Clean Coop=Clean Nest=Clean Eggs That Don't Need Washing

CEO

Chirping
Jun 14, 2021
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It's at the washing step that this happens, so refrigeration has nothing to do with whether the egg is contaminated, but only slows the growth of contamination.

Honestly, unless people are alcoholing and freezing eggs, I doubt there is much difference in risk between unsoiled/unwashed eggs vs washed/refrigerated. Over storage duration the risk from bacterial growth will rise in either case depending on storage conditions and/or whether there was any contamination. With outcomes so similar it's surprising this topic is controversial (just look at UK vs US - one washes, one doesn't, no mass die-offs). To each their own!
Not what I’m saying smh
 

K0k0shka

Crowing
Premium Feather Member
Jul 24, 2019
3,446
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Boston Area, MA
My Coop
My Coop
I'm skipping over all the drama because this caught my attention but nobody mentioned it:
4. Have at least 3-4 nest boxes per chicken and train them to use them all, not crowd into one. Whether you have 3 chickens or 300, the traffic per box and ease of keeping them clean will be the same.

Shouldn't that be the other way around? 3-4 chickens per nesting box? Otherwise, if you had 20 chickens (not an unreasonable number), 80 nesting boxes would be a bit much (definitely an unreasonable number).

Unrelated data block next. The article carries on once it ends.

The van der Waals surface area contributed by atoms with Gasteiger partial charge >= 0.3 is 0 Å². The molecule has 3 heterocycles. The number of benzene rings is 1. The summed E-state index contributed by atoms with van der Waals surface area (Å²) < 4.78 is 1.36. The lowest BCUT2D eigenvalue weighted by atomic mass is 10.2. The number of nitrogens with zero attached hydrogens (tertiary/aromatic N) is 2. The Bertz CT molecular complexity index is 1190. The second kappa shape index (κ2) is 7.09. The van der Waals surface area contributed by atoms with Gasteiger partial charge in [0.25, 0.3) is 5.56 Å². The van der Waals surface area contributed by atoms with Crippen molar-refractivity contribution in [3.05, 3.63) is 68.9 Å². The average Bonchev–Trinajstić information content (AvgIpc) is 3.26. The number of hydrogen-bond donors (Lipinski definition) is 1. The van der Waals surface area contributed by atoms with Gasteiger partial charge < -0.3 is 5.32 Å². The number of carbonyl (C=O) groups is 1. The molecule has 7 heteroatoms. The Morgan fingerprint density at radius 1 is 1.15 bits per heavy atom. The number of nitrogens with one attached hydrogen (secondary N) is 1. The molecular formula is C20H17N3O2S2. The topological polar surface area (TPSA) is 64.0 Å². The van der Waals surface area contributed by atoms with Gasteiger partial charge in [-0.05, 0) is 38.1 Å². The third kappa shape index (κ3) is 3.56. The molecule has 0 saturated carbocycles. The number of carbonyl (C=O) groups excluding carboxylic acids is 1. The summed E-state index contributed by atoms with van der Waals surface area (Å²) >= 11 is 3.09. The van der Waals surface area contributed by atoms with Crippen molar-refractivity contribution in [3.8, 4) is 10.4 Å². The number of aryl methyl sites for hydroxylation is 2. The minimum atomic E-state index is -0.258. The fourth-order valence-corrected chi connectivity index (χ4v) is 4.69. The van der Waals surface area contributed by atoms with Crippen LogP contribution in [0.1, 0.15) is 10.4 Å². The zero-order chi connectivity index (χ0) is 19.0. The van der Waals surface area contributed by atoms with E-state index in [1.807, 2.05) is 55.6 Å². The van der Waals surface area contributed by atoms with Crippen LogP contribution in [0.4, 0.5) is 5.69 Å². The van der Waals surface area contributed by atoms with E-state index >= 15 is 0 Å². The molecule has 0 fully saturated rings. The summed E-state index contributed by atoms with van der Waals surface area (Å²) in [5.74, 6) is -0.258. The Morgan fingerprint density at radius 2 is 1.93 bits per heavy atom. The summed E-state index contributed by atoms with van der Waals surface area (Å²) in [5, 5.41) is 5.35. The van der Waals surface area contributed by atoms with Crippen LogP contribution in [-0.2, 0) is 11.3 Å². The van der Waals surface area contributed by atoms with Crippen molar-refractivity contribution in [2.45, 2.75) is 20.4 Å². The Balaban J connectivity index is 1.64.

Also, it's not true that the traffic per box would be the same regardless of the total number of chickens. Chickens tend to have favorite boxes that get overused. So if all your chickens want the same box but you have 5 chickens, vs. all want the same box but you have 15 chickens, that one box will get a hell of a lot more traffic in the second case vs. the first. And it will get a lot more traffic than the other boxes in both cases.

The original post sounds well-intentioned, but a bit patronizing and the information isn't very accurate. It also doesn't add anything new since there's already a lot on the subject on BYC - on all the subjects actually (washing eggs, keeping nests/feet/coops clean, etc.)
 

CEO

Chirping
Jun 14, 2021
222
191
98
I'm skipping over all the drama because this caught my attention but nobody mentioned it:


Shouldn't that be the other way around? 3-4 chickens per nesting box? Otherwise, if you had 20 chickens (not an unreasonable number), 80 nesting boxes would be a bit much (definitely an unreasonable number).

Also, it's not true that the traffic per box would be the same regardless of the total number of chickens. Chickens tend to have favorite boxes that get overused. So if all your chickens want the same box but you have 5 chickens, vs. all want the same box but you have 15 chickens, that one box will get a hell of a lot more traffic in the second case vs. the first. And it will get a lot more traffic than the other boxes in both cases.